However, regardless of gender, athletes on placebos who thought they had taken HGH typically believed their performance had improved during the study.
What's more, these "incorrect guessers" actually did improve, albeit minimally, in all measures of performance, including endurance, strength, power, and sprint capacity. In one category -- high-jumping ability -- the improvement was significant.
People in the placebo group who correctly guessed that they had taken a placebo improved their performance by about 1 percent to 2 percent, Ho said. But those who mistakenly thought they had taken HGH showed twice that level of overall improvement -- about 2 percent to 4 percent.
"This proof of the placebo effect would equally apply to any drug, at any event, in any sport, and for any athlete, given whatever their coach is giving them," suggested Ho. "And, of course, it also goes beyond sport. It extends to health in general, and medical treatment in general."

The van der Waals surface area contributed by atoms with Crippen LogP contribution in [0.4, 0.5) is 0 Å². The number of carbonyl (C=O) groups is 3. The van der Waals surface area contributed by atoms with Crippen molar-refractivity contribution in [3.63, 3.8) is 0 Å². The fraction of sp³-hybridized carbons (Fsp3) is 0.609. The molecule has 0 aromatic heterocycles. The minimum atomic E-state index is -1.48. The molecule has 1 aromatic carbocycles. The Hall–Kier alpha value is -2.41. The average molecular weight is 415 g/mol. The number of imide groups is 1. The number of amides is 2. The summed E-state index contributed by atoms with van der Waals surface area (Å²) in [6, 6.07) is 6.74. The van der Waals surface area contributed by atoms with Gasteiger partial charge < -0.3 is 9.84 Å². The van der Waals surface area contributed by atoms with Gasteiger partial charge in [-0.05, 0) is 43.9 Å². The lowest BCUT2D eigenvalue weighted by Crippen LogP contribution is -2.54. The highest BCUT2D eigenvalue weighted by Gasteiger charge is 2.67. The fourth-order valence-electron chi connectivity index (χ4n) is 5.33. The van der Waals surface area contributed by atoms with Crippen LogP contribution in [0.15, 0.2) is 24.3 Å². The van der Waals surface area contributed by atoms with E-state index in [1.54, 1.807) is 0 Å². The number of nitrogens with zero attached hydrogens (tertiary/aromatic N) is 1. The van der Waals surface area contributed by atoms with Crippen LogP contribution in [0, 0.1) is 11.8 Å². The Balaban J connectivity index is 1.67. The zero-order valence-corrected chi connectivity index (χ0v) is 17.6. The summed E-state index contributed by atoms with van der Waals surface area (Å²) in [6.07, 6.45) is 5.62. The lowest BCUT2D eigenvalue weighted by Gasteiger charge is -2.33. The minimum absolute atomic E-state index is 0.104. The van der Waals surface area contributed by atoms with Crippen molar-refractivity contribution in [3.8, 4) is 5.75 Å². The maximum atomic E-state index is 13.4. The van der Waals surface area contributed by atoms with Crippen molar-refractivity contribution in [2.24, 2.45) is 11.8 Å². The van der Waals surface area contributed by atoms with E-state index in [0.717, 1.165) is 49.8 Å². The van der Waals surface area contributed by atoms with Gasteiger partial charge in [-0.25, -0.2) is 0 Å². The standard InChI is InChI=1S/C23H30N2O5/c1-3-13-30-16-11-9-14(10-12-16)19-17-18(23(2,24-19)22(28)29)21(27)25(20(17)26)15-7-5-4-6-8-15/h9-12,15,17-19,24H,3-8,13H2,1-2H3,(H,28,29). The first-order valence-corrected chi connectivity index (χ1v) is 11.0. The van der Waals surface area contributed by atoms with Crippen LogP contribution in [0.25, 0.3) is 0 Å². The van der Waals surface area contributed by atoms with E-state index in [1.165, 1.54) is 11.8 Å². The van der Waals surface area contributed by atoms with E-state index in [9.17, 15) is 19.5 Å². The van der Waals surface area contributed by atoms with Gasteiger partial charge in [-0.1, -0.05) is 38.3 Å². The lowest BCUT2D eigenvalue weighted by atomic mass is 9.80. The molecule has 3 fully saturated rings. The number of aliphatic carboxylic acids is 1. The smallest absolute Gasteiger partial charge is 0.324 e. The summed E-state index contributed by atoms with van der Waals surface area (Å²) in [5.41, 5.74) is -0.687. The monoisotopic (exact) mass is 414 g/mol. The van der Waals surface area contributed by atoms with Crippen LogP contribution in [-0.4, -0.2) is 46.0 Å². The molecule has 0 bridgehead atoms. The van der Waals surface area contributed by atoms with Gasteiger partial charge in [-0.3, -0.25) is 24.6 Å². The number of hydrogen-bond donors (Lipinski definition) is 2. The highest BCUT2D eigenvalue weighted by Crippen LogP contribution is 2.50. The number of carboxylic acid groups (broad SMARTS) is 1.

How does this placebo effect stack up against improvements linked to actually taking HGH? Ho said his team is working on that comparison, with data coming at a later date.
Meanwhile, Dr. Michael O'Brien, an attending physician in the division of sports medicine at Children's Hospital Boston, called the finding "intriguing."
"This is one of the more unique sports supplement studies I've heard about," he noted. "Professional and elite athletes have always known that there's a very large psychological component to sports, especially with respect to endurance and recovery from hard training. But this is more evidence that more and more chemicals aren't the answer. Particularly for athletes who have a really balanced psychological approach to training."
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